it should be noted that video games are headed in the direction of steam/xbox live/itunes and since there won’t be any more physical game media, there won’t be any more physical sales of used physical game media.

the PA premise, which is an extension of the game developer’s premise, is that game companies sell new games and that if you don’t buy them new, you are not their customer. that sounds fair enough. what doesn’t sound fair to me is the idea that a used game would somehow lose online multiplayer functionality by virtue of it being used. i pay for my xbox live membership and i really think that any legal xbox game (including a legally purchased used copy) ought to work the same as a new copy. the situation gets weird with free online play services that provide dedicated game servers, like the playstation network does.

this, to me, sounds like a business model problem. if you are providing online play at a loss hoping to subsidize that loss with game sales, then used games sound like a bad thing for your business. this is why i disagree with the idea of selling scarce goods, like hardware or access, at a loss. this is why i feel no remorse about modding consoles or unlocking/jailbreaking phones.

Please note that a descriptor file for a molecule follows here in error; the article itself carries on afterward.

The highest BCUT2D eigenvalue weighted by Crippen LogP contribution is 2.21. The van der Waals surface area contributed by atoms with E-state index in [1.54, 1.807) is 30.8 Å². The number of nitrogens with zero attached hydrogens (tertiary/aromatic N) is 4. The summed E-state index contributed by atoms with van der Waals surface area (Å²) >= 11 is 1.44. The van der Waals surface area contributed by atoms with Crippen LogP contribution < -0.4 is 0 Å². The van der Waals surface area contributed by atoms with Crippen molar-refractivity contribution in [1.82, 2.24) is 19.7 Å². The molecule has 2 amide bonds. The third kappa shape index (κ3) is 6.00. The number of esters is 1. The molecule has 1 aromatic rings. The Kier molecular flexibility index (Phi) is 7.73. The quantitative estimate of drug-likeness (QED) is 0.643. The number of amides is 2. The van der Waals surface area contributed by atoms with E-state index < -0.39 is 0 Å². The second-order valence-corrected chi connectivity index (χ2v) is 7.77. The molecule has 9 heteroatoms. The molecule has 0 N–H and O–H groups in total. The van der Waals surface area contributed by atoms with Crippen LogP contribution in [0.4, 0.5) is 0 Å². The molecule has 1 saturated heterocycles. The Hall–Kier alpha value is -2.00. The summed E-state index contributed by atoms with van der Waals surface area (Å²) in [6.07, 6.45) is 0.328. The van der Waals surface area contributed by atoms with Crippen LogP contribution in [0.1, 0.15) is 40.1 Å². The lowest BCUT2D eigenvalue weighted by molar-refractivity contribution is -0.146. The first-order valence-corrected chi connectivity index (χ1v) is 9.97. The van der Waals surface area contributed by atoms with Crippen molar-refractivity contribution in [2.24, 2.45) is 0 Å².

but beyond that, the fundamental problem that i have with this idea that a used game player is not a customer is one of attitude. i don’t have to buy a game at all in order to play it. i could simply pirate the game and get all of the value with none of the cost. in today’s landscape, paying for a game is a choice. like it or not, belive it or not, i have a choice about paying money to support a product. this sort of anti-consumer hubris basically cost the music industry my business, and to a large extent, the movie industry as well. so game developers should becareful. i choose to pay to support games, and this sort of behavior is what drives me to stop making the choice.

here are a few suggestions to help me continue to make the choice:

1. go easy on the DRM. i realize you are beholden to guys in suits who think it’s necessary, but it doesn’t work and even encourages piracy.

2. lower your prices. i don’t mind paying a higher price for hardware so you aren’t taking a loss, and i don’t mind paying for access to your networks, but the $60 price tag for a new game just isn’t sustainable.

3. take a chance on something creative. remember when all FPS’s took place in WWII? then they were kinda different but everything was all brown? then they were in different colors but they all featured bald space marines? now they are all WWII games that take place in the near future with near futuristic weapons? stop doing that.